Permaculture helps cut your footprint and grow your food.
When Kat Lavers moved into her Northcote home, she named the property after its big old plum tree. Ever since, she and her housemates have set about transforming the rest of the block into an urban permaculture demonstration site, aiming to show how much of our needs can be met on a small scale.
“The Plummery is less than one tenth of an acre – about 400 square metres – and that’s including the house,” she says. “Once our design is fully in place, we’ll be providing all our salad, eggs, honey, water and electricity, plus a really good supply of our fruit and veggies, and lots of mushrooms. We’ll also process all our organic wastes on site, using technologies like a home-built composting toilet and lots of compost, chooks and worms.”
Ms Lavers didn’t chance upon a suburban oasis. Instead, such abundance comes from careful planning and design based on the principles of permaculture. The word is a contraction of permanent culture or permanent agriculture. “It’s about creating human environments that provide for our needs without requiring massive inputs of resources or producing a lot of waste,” she says. “It’s common sense, but it’s uncommonly applied: designs and behaviours that can exist generation after generation.”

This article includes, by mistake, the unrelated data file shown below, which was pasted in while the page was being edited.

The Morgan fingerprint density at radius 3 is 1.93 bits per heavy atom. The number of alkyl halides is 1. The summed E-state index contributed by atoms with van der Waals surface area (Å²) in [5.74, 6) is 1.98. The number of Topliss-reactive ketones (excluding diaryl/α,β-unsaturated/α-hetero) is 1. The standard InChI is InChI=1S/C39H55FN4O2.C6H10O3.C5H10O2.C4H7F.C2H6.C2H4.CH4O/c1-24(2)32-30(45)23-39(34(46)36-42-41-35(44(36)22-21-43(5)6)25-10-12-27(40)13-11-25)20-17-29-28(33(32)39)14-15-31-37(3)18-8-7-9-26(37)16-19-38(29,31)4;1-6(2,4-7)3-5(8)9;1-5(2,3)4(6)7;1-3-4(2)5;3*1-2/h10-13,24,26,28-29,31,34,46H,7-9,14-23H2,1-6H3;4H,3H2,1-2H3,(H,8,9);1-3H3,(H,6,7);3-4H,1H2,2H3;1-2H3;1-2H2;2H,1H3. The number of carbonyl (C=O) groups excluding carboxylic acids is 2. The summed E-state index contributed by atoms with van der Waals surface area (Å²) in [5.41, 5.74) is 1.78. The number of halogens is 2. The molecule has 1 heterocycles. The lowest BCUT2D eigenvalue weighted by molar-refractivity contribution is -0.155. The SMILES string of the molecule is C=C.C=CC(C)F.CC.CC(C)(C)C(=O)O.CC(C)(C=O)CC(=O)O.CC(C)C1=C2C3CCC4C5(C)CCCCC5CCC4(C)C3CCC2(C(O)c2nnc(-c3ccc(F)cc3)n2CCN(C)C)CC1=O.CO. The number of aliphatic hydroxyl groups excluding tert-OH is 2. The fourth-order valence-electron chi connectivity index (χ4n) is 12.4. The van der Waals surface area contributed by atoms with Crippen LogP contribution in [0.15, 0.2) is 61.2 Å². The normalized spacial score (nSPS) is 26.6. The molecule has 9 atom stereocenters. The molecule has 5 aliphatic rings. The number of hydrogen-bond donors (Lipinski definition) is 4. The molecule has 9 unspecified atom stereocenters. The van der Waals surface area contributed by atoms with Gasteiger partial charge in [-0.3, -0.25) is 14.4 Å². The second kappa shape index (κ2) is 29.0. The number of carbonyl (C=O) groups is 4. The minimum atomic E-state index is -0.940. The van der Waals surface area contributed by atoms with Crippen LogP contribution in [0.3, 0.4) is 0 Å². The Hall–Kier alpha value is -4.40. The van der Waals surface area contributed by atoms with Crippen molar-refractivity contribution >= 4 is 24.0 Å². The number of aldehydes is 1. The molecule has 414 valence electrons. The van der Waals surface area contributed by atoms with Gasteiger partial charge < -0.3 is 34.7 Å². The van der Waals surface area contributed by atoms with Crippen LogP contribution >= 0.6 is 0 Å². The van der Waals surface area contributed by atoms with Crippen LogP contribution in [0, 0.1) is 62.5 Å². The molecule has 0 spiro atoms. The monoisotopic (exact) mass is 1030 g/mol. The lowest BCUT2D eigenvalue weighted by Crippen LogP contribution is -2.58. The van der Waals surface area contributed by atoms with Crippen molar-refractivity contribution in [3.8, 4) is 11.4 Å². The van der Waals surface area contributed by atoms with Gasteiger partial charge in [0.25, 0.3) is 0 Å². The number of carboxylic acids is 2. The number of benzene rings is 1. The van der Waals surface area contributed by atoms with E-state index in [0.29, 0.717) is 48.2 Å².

For example, in her house, a greenhouse outside the back door will serve many uses: a space for seed propagation, mushroom growing and hot climate plants, as well as a sunroom for drying laundry and warming the home in winter.
“For me, permaculture is real sustainability – it’s not just changing a light bulb or using a reusable bag,” Ms Lavers says. “I only started learning about it in 2006. I’ve made a big transition in a short time so I feel like it’s possible for many people to do the same.”
Rick Coleman runs Southern Cross Permaculture Institute in Leongatha. He says there’s nothing complex or mysterious about permaculture. “In a nutshell, it’s sustainable design. It’s like playing chess with life, moving the pieces around so they operate best in your system.” That can mean anything from the smart placement of your garden beds to taking advantage of the way soil stores water.
“Every property has some sort of a slope. If you understand where the water flows, you can slow it down, block it or divert it into certain trees so it all stays on the property,” Mr Coleman says.
Good designs link the needs and functions of different parts of the system. “Chickens are the best example,” he says. “They can do all your composting, clean up food scraps, and provide fertiliser and eggs. If you have two garden beds, the chickens can scratch out all the weeds in one, fertilise the area and eat all the bugs. Then it’s ready for planting and you move them into the other one.”
For now, most suburban blocks produce little and consume a lot. Permaculture not only seeks to reverse that, but also establish stronger local networks – it’s the basis for community building movements such as Transition Towns and Permablitz. “You’re going to produce lots of healthy, home-grown food, consume less power and save your dollars. And you’ll also start integrating into the community,” Mr Coleman says.
“You can start simply. Hand a bag of beans to your next door neighbour, and it’s on.”